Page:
There’s an online version of a document written in 1989 by Sir Tim Berners-Lee when he was trying to help researchers at the physics institute CERN keep track of their data while dealing with high researcher turnover.
In it, the authors state: “When two years is a typical length of stay, information is constantly being lost… The technical details of past projects are sometimes lost forever, or only recovered after a detective investigation in an emergency. Often, the information has been recorded, it just cannot be found.”
If that still sounds like the typical research institute of today, it does suggest Sir Tim wasn’t entirely successful in solving this issue. Can it be that the problem of managing research data is harder than inventing the Internet – the ultimate outcome of the ‘hyperlinks’ solution he proposed?
If anything, the problem has become harder over time. Due to the rapid pace of change in information technology, most cancer researchers – indeed most scientists – are now data scientists in a way undreamt of 40 years ago.
Results and experimental details can be spread across handwritten notes, emails, presentations, spreadsheets, documents with file names ending in something like ‘FinalFINAL.doc’, R scripts and more. This data is often locked away in systems and formats that aren’t easily shared, can’t be accessed by others and are impossible to understand except for those who created them; and only then while they retain important linking details in their memories.
These challenges are at the heart of the concept of FAIR data. You’ll likely know it’s an acronym for data that follows these four foundational principles – Findability, Accessibility, Interoperability, and Reusability (…see what they did there?). By adhering to FAIR principles, researchers can increase data reproducibility, transparency, and collaboration in science, helping ensure that research data is managed efficiently and in compliance with best practices. This is very much in line with the commitments in the Concordat to Support Research Integrity.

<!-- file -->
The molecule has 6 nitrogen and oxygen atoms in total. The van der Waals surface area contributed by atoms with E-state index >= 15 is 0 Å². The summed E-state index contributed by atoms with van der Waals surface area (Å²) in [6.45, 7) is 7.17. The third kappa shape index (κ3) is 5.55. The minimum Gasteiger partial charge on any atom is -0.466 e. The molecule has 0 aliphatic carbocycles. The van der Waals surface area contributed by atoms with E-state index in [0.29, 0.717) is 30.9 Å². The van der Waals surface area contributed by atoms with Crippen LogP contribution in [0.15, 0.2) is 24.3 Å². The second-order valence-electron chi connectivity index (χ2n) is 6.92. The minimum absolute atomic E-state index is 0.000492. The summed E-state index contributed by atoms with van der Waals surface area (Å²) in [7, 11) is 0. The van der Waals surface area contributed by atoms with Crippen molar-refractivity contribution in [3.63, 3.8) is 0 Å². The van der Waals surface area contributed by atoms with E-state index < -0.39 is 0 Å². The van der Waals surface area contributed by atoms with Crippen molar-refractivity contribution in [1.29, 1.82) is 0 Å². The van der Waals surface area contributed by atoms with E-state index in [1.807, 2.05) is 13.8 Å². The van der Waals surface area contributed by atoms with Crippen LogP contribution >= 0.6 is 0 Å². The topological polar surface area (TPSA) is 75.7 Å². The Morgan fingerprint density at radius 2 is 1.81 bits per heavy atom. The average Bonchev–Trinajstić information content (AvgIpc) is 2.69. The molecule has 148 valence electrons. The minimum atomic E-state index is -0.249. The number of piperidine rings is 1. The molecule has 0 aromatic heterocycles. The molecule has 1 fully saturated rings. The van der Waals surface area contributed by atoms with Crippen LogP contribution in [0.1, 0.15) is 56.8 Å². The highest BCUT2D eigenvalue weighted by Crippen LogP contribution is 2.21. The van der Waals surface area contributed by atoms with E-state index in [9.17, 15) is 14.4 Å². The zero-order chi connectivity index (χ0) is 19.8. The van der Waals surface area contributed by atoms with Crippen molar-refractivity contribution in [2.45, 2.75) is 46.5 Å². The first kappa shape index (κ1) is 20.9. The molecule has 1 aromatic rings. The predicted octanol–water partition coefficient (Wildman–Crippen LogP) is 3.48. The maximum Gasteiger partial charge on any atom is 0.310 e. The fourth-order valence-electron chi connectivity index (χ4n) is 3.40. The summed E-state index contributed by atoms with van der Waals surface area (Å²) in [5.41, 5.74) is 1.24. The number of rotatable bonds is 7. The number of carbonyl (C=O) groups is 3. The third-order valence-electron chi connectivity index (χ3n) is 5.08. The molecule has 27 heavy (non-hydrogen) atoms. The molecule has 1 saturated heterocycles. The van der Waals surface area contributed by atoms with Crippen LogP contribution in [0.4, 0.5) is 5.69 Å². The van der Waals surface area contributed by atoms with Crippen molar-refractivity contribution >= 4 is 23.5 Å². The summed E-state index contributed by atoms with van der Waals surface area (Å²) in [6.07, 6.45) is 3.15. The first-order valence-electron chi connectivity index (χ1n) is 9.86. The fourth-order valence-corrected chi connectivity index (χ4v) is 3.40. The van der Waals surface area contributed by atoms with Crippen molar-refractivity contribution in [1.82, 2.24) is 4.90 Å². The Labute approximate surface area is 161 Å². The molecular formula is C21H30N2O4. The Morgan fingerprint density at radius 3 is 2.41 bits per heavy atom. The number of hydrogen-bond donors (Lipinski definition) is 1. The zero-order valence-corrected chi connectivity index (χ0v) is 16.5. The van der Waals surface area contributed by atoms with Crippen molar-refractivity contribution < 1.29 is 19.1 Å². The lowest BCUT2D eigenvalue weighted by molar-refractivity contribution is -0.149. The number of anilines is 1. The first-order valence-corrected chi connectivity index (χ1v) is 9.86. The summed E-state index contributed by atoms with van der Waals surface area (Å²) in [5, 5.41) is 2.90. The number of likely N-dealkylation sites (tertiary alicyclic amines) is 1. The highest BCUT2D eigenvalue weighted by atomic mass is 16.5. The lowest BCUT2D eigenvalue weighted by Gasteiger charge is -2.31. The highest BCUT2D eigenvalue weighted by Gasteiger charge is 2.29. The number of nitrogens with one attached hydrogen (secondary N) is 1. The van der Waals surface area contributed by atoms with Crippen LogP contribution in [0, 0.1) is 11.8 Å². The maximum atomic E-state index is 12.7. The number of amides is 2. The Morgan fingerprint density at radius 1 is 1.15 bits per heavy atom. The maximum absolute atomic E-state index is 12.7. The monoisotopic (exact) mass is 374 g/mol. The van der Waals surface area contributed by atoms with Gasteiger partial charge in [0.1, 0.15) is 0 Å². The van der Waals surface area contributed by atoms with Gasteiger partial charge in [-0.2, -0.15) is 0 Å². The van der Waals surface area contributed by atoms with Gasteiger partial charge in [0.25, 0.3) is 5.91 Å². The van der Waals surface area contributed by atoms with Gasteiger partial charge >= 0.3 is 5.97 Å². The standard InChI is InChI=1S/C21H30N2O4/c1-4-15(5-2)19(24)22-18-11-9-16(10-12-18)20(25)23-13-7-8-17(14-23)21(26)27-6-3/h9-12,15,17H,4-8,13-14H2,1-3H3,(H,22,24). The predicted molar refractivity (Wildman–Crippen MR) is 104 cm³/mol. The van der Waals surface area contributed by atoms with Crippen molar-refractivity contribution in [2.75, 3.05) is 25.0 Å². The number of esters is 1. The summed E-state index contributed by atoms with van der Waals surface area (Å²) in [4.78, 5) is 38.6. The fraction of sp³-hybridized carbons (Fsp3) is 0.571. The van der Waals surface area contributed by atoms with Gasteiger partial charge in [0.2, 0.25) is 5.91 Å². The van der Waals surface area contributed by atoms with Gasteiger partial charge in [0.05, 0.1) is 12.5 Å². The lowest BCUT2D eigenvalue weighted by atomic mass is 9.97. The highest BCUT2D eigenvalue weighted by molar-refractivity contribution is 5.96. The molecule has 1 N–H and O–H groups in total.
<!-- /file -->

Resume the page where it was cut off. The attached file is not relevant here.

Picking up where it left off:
What is FAIR data?
The FAIR (Findable, Accessible, Interoperable, Reusable) data emphasize machine-actionability. The main objective of FAIR is to increase data reuse by researchers. The core concepts of the FAIR principles are based on good scientific practice and intuitively grounded.
Why do we need it?
To ensure fairness, inclusivity, and transparency in research, promoting better insights and avoiding bias.
FAIR was first outlined in a 2016 paper that identifies a problem very similar to that faced at CERN in 1989:
“We often need several weeks (or months) of specialist technical effort to gather the data (because) we do not pay our valuable digital objects the careful attention they deserve when we create and preserve them.”
The FAIR principles were quickly adopted by funders like CRUK and research institutions as a framework for ensuring data is well-managed. Many researchers – particularly those who specialise in managing extremely large data sets – are well-versed in FAIRification (the process of making data FAIR).
So why are we still seeing so many of the same issues with managing data?
While researchers are often positive about the concepts of FAIRness, there are barriers to its application. The first barrier is learning about FAIR. Only a third of respondents to ‘The State of Open Data 2022’ survey were familiar with FAIR, with another third saying they hadn’t heard of it at all. Part of the reason for this article is to raise awareness. It can be easy for those well-acquainted with FAIR to skip over the basics, or rush into deeper complexities, when explaining FAIR and the many new terms and concepts associated with it. Finding the right starting point is key to avoid being overwhelmed at the very start (see “What next with FAIR?” below on suggestions for beginners).
Another barrier is finding accessible ways to engage with FAIR principles when there are so many other demands on researchers’ time. If you’re just starting, don’t feel you have to read everything about FAIR data. Even a little knowledge can reveal something practical and applicable that can be useful to you right now. Taking steps to make your data more organised and well-annotated – perhaps using a template for recording your experiments that reminds you to record all the important details each time – is likely to benefit ‘future you’ when you access and reuse your own data, without having to rely on memory to find and understand everything.
For those more immersed in FAIRification, perfectionism can be a barrier. Some people start crafting plans to redesign whole systems, reformat workflows and retrain their teams in emerging best practice. While these are positive directions and make great long-term objectives, they also require lots of time and energy to fulfil. Breaking these down to more accessible elements with a mixture of short- and long-term goals – including sharing what you have learnt with others – can be helpful.